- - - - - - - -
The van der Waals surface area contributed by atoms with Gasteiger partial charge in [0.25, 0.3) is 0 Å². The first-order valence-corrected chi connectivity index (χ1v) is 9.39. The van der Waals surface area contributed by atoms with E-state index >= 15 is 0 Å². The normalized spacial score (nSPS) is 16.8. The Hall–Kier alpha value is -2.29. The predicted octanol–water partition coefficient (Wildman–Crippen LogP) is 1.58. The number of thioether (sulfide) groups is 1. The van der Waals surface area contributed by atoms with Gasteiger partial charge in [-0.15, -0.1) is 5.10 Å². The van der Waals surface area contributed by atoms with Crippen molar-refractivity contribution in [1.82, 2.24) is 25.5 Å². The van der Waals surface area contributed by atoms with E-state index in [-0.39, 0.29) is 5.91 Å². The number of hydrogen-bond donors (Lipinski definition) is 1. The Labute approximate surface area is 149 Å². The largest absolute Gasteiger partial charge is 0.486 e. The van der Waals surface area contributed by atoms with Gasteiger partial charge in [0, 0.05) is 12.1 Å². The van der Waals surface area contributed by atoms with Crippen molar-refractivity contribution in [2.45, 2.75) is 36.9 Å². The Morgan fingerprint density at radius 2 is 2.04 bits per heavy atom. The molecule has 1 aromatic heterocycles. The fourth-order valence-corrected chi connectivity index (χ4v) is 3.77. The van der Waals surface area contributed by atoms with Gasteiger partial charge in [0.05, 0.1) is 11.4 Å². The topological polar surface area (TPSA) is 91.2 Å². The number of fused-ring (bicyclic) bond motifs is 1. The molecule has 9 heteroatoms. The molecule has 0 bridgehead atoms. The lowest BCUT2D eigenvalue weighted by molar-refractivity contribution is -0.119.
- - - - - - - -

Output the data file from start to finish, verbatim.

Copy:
The van der Waals surface area contributed by atoms with Gasteiger partial charge in [0.25, 0.3) is 0 Å². The first-order valence-corrected chi connectivity index (χ1v) is 9.39. The van der Waals surface area contributed by atoms with E-state index >= 15 is 0 Å². The normalized spacial score (nSPS) is 16.8. The Hall–Kier alpha value is -2.29. The predicted octanol–water partition coefficient (Wildman–Crippen LogP) is 1.58. The number of thioether (sulfide) groups is 1. The van der Waals surface area contributed by atoms with Gasteiger partial charge in [-0.15, -0.1) is 5.10 Å². The van der Waals surface area contributed by atoms with Crippen molar-refractivity contribution in [1.82, 2.24) is 25.5 Å². The van der Waals surface area contributed by atoms with E-state index in [-0.39, 0.29) is 5.91 Å². The number of hydrogen-bond donors (Lipinski definition) is 1. The Labute approximate surface area is 149 Å². The largest absolute Gasteiger partial charge is 0.486 e. The van der Waals surface area contributed by atoms with Gasteiger partial charge in [0, 0.05) is 12.1 Å². The van der Waals surface area contributed by atoms with Crippen molar-refractivity contribution in [2.45, 2.75) is 36.9 Å². The Morgan fingerprint density at radius 2 is 2.04 bits per heavy atom. The molecule has 1 aromatic heterocycles. The fourth-order valence-corrected chi connectivity index (χ4v) is 3.77. The van der Waals surface area contributed by atoms with Gasteiger partial charge in [0.05, 0.1) is 11.4 Å². The topological polar surface area (TPSA) is 91.2 Å². The number of fused-ring (bicyclic) bond motifs is 1. The molecule has 9 heteroatoms. The molecule has 0 bridgehead atoms. The lowest BCUT2D eigenvalue weighted by molar-refractivity contribution is -0.119.